Sixty Joyless De-Britished Uncrowned Commonpoor Years (1949-2009)

Elizabeth II Vice-Regal Saint: Remembering Paul Comtois (1895–1966), Lt.-Governor of Québec
Britannic Inheritance: Britain's proud legacy. What legacy will America leave?
English Debate: Daniel Hannan revels in making mince meat of Gordon Brown
Crazy Canucks: British MP banned from Canada on national security grounds
Happy St. Patrick's: Will Ireland ever return to the Commonwealth?
Voyage Through the Commonwealth: World cruise around the faded bits of pink.
No Queen for the Green: The Green Party of Canada votes to dispense with monarchy.
"Sir Edward Kennedy": The Queen has awarded the senator an honorary Knighthood.
President Obama: Hates Britain, but is keen to meet the Queen?
The Princess Royal: Princess Anne "outstanding" in Australia.
H.M.S. Victory: In 1744, 1000 sailors went down with a cargo of gold.
Queen's Commonwealth: Britain is letting the Commonwealth die.
Justice Kirby: His support for monarchy almost lost him appointment to High Court
Royal Military Academy: Sandhurst abolishes the Apostles' Creed.
Air Marshal Alec Maisner, R.I.P. Half Polish, half German and 100% British.
Cherie Blair: Not a vain, self regarding, shallow thinking viper after all.
Harry Potter: Celebrated rich kid thinks the Royals should not be celebrated
The Royal Jelly: A new king has been coronated, and his subjects are in a merry mood
Victoria Cross: Australian TROOPER MARK DONALDSON awarded the VC
Godless Buses: Royal Navy veteran, Ron Heather, refuses to drive his bus
Labour's Class War: To expunge those with the slightest pretensions to gentility
100 Top English Novels of All Time: The Essential Fictional Library
BIG BEN: Celebrating 150 Years of the Clock Tower

Thursday, 26 April 2007

A new direction on foreign policy thinking

by Matt Bondy, the Guelph Mercury

Is it time for Canada and her principle allies to seriously re-think their security and defence arrangements? Is it possible that Canada’s dogmatic discipleship of the UN has rendered too little progress in an increasingly multi-polar world? Is it obvious that the UN, at least as it relates to security, has proved itself incapable of stopping genocides, strengthening democracy abroad and discouraging the pursuit of nuclear arms and aggressive ideologies by rogue states? Is there any reasonable alternative to the status quo? One hopes – and perhaps not in vain.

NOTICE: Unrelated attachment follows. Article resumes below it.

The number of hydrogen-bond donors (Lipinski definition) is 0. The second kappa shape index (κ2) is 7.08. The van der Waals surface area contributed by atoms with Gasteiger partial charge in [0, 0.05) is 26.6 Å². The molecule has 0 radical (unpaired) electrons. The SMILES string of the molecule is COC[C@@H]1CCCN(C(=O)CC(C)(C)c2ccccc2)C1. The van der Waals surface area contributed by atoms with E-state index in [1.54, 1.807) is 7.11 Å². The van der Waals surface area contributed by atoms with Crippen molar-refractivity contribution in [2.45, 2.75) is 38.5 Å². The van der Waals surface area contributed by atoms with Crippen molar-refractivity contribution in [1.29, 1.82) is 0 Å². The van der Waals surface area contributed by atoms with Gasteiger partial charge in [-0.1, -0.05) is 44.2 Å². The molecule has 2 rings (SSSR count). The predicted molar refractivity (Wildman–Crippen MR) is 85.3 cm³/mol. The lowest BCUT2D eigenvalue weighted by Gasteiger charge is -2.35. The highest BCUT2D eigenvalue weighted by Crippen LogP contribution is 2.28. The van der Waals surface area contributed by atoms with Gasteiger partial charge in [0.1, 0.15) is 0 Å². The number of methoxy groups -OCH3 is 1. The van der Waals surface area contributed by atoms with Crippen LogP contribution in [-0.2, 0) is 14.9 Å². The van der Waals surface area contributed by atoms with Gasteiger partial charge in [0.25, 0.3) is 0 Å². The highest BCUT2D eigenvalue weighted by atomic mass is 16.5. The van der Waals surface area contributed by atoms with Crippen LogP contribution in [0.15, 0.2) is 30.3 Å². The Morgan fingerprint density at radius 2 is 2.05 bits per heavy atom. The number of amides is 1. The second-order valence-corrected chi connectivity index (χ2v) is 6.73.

Support for the Anglosphere is on the rise among centrist and right-leaning political thinkers and commentators across the US and abroad. At its basic level, the idea of the Anglosphere boils down to this: a significant re-think of Canadian foreign policy – and the foreign policies of our four major allies including the US, the UK, Australia and New Zealand – is long overdue, given the ascendancy of anti Western forces in virtually every hemisphere, and the robust relationships being forged between them. Canada, the US, UK, Australia and New Zealand ought to form a deep political alliance, based on shared security priorities and free trade.

After all, not since the Cold War has the supremacy of liberal democratic states, anchored in the North Atlantic, been so vulnerable to challenge by totalitarian states abroad. The promise of American hegemony has expired, and threats are crystalising in every region of the globe. For example?

China continues its massive economic awakening, which has also spurred an arms build-up. The country recently announced it will increase annual defence spending by a substantial 12.6% in 2007. This is a communist country. Enough said.

Under former KGB head Vladimir Putin, Russia has recently taken many regressive steps. These include major arms sales to Iran, curbing domestic civil and political liberties and taking verbal shots at the United States about America’s proposed missile defence and interceptor fortifications in Eastern Europe. To boot, Putin has managed to secure and expand the influence of fellow Soviet hardliners in his administration and in neighbouring Chechnya.